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Im thinking its either a painted turtle or some other aquatic turtle.
Pond like environments.
Will do, for sure!
Oh thats to bad. But if you ever come to the westside be sure to submit spottings to the wildlife of the westcoast marshlands and any other local missions to that area. :)
I would, but my guy is from the eastern seaboard! Yellow-bellied sliders are native to the southeastern United States, which is where I am.
Also make sure you join wildlife of the westcoast marshlands mission and submit your yellow bellied slider :)
Thanks alot Shannon :) follow me and tb2 if you want to help us out with our spottings tb2 and I should get quite a few of these types of spottings feel free to ask us questions aswell
Sounds like a good plan. I am pretty familiar with Pond sliders (both Yellow-bellied and Red-eared subspecies!), so if you have any questions, comment and I will be happy to help!Also, if you go to this site: http://www.bcreptiles.ca/turtles.htmyou will see that there are only three species of freshwater turtle in BC. The Western Pond turtle does not have stripes on its skin, the Painted turtle has a much flatter shell, so that leaves the Red-eared Slider (which is, like I said, a subspecies of Pond Slider). I hope this helps!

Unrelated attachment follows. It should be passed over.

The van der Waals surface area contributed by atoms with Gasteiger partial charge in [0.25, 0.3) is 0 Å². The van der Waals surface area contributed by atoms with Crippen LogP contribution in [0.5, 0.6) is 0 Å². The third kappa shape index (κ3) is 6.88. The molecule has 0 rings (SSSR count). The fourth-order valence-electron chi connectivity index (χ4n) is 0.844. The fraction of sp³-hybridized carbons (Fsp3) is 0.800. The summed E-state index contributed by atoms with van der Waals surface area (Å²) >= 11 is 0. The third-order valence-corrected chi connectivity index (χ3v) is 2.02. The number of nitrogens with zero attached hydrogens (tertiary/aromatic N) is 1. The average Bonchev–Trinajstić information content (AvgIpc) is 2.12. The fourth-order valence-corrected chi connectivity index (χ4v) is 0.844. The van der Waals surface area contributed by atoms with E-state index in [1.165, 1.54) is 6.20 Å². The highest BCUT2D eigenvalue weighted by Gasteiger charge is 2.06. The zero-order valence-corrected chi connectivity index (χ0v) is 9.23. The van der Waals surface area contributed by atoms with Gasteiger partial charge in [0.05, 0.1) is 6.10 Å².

i will look into it a bit more and thanks for the info. Shannon :) appreciate it.
No, but Yellow-bellied sliders and Red-eared sliders are the same species (Trachemys scripta), just different subspecies. The main difference between them is the mark behind the eye; Red-eared sliders have a red marking whereas Yellow-bellied sliders have a yellow "S" shape. Both subspecies often darken with age, obscuring these markings.
would my spotting even be a yellow bellied pond slider ?
Weird; comments got out of order.Anyway, this is true, but as the turtles get older, it can often become very difficult to spot that red mark as most adults become darker with age.You can see dark coloring in a Yellow-bellied Pond Slider (Trachemys scripta scripta) in one of my spottings.
I don't think this is a Painted turtle; Painted turtles have less domed shells, and they don't have those black spots on the underside of the marginal scutes. Those are really indicative of Pond sliders, and one subspecies of the Pond slider has been introduced into British Columbia: the Red-eared slider.
Good point but, red eared sliders will always have a red mark on the side of their face but this turtle does not have the red mark.
Spotted on Oct 8, 2012 Submitted on Oct 9, 2012
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